Image: 2000 Mercedes-Benz S-ClassToday we have a dual-function Question of the Day. The primary function will be informative; detailing an upcoming new series here at TTAC and explaining how it all works. The secondary function is to solicit ideas from you, our dear readers, for said new series.

By now you’re undoubtedly intrigued, so keep on reading.

The new series is entitled Buy/Drive/Burn, and it’s all very simple. This is the SFW automotive version of the NSFW game people play with the letters “FMK.” Each entry will pitch up three cars against one another. The competitors must have been available as new in the same model year, and will be close-ish in price and mission. The name of the game is to assign a fate to each car presented. The fates are:

  1. Buy. This is the car you purchase at the dealer, as new in the year from whence it came. You own this car, and are responsible for its maintenance for a number of years. For our purposes we will assume it’s a semi-primary vehicle.
  2. Drive. The vehicle which earns this pick is the one you can borrow and enjoy with some regularity without incurring the financial responsibility behind it. It’s not free, but let’s say the fee for borrowing it is mostly nominal and affordable for the class of car. It can never be yours, you’ll always have to give it back.
  3. Burn. One of the selected vehicles must die a fiery death at the hands of an uncaring arsonist. Purchased from the theoretical showroom as new, it is then immediately destroyed.

There’s a preview set of vehicles below — executive express Euro luxury sedans from the year 2000.

Audi A8

Image: 1998 Audi A8Audi’s largest sedan came in standard or long-wheelbase formats (sticking with the standard today), with a 4.2-liter V8 producing 310 horsepower and standard Quattro all-wheel drive. Aluminum-intensive construction kept the weight right at two tons. This modern option is yours for around $62,000.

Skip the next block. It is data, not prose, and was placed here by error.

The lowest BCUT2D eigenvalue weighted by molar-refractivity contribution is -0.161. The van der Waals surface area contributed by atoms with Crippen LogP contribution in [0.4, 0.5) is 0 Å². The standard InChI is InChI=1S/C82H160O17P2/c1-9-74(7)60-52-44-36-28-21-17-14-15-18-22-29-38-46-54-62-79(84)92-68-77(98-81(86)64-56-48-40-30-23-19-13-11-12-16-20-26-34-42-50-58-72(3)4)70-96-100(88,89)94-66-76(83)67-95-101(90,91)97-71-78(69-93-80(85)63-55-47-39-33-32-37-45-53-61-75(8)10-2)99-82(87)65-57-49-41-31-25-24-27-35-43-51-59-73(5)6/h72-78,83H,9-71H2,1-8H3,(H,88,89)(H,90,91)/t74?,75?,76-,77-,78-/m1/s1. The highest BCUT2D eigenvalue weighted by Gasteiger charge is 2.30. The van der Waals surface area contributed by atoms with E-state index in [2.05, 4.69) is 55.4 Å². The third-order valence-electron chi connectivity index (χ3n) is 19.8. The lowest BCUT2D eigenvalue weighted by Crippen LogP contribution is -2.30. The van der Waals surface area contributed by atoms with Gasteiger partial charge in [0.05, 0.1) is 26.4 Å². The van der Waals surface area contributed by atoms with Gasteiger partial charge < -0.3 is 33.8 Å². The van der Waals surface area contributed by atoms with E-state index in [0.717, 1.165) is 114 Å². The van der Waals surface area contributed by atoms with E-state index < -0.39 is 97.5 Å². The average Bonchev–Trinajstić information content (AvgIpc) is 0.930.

Jaguar XJR

Image: 2000 Jaguar XJRThe slight pricing advantage of Jaguar’s flagship sedan means you get an upgrade to the sporting R version. Dated in tech but classically correct in styling, the XJR cost around $68,000 and weighs about the same as the Audi, but has 340 horsepower from its 4.0-liter V8.

BMW 740iA

Image: 2000 BMW 740iAAh, we’re near the terminus of the best-looking 7 Series model. The 740iA sits as the entry level of the range, lacking a long wheelbase and the V12 engine. Its 4.0-liter V8 bests the Jaguar in displacement (4.4 liters), but is down on power at just 282 hp. But BMW has a history of making nice-driving sedans, and this one’s a looker.

It’s as simple as that — three choices and three assignments. As you’re thinking about which of this trio you’d set on fire, come up with your own ideas for Buy/Drive/Burn competitors. I’ll be waiting in the comments.

[Images: Daimler AG, Audi, Jaguar, BMW]